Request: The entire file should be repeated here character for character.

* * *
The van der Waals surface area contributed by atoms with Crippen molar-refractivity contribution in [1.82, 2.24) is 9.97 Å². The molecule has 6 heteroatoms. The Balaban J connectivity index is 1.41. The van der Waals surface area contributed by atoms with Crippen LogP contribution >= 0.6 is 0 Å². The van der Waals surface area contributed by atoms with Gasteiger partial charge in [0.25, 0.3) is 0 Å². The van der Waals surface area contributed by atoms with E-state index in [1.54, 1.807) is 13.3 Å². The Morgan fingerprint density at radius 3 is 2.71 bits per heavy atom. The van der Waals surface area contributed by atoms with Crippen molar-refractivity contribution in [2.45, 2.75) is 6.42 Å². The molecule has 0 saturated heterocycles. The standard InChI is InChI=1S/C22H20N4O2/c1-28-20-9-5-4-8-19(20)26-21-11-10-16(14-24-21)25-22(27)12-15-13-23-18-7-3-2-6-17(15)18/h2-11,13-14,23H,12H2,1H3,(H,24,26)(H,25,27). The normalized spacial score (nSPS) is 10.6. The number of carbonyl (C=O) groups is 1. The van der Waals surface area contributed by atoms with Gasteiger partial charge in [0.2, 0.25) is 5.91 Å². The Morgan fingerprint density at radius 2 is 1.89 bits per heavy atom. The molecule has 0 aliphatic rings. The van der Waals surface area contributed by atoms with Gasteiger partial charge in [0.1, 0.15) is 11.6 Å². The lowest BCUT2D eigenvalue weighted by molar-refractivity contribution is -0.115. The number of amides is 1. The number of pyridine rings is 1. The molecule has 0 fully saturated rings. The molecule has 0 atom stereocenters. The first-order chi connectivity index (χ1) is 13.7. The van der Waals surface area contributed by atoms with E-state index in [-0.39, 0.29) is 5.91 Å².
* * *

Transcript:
The van der Waals surface area contributed by atoms with Crippen molar-refractivity contribution in [1.82, 2.24) is 9.97 Å². The molecule has 6 heteroatoms. The Balaban J connectivity index is 1.41. The van der Waals surface area contributed by atoms with Crippen LogP contribution >= 0.6 is 0 Å². The van der Waals surface area contributed by atoms with Gasteiger partial charge in [0.25, 0.3) is 0 Å². The van der Waals surface area contributed by atoms with E-state index in [1.54, 1.807) is 13.3 Å². The Morgan fingerprint density at radius 3 is 2.71 bits per heavy atom. The van der Waals surface area contributed by atoms with Crippen molar-refractivity contribution in [2.45, 2.75) is 6.42 Å². The molecule has 0 saturated heterocycles. The standard InChI is InChI=1S/C22H20N4O2/c1-28-20-9-5-4-8-19(20)26-21-11-10-16(14-24-21)25-22(27)12-15-13-23-18-7-3-2-6-17(15)18/h2-11,13-14,23H,12H2,1H3,(H,24,26)(H,25,27). The normalized spacial score (nSPS) is 10.6. The number of carbonyl (C=O) groups is 1. The van der Waals surface area contributed by atoms with Gasteiger partial charge in [0.2, 0.25) is 5.91 Å². The Morgan fingerprint density at radius 2 is 1.89 bits per heavy atom. The molecule has 0 aliphatic rings. The van der Waals surface area contributed by atoms with Gasteiger partial charge in [0.1, 0.15) is 11.6 Å². The lowest BCUT2D eigenvalue weighted by molar-refractivity contribution is -0.115. The number of amides is 1. The number of pyridine rings is 1. The molecule has 0 fully saturated rings. The molecule has 0 atom stereocenters. The first-order chi connectivity index (χ1) is 13.7. The van der Waals surface area contributed by atoms with E-state index in [-0.39, 0.29) is 5.91 Å².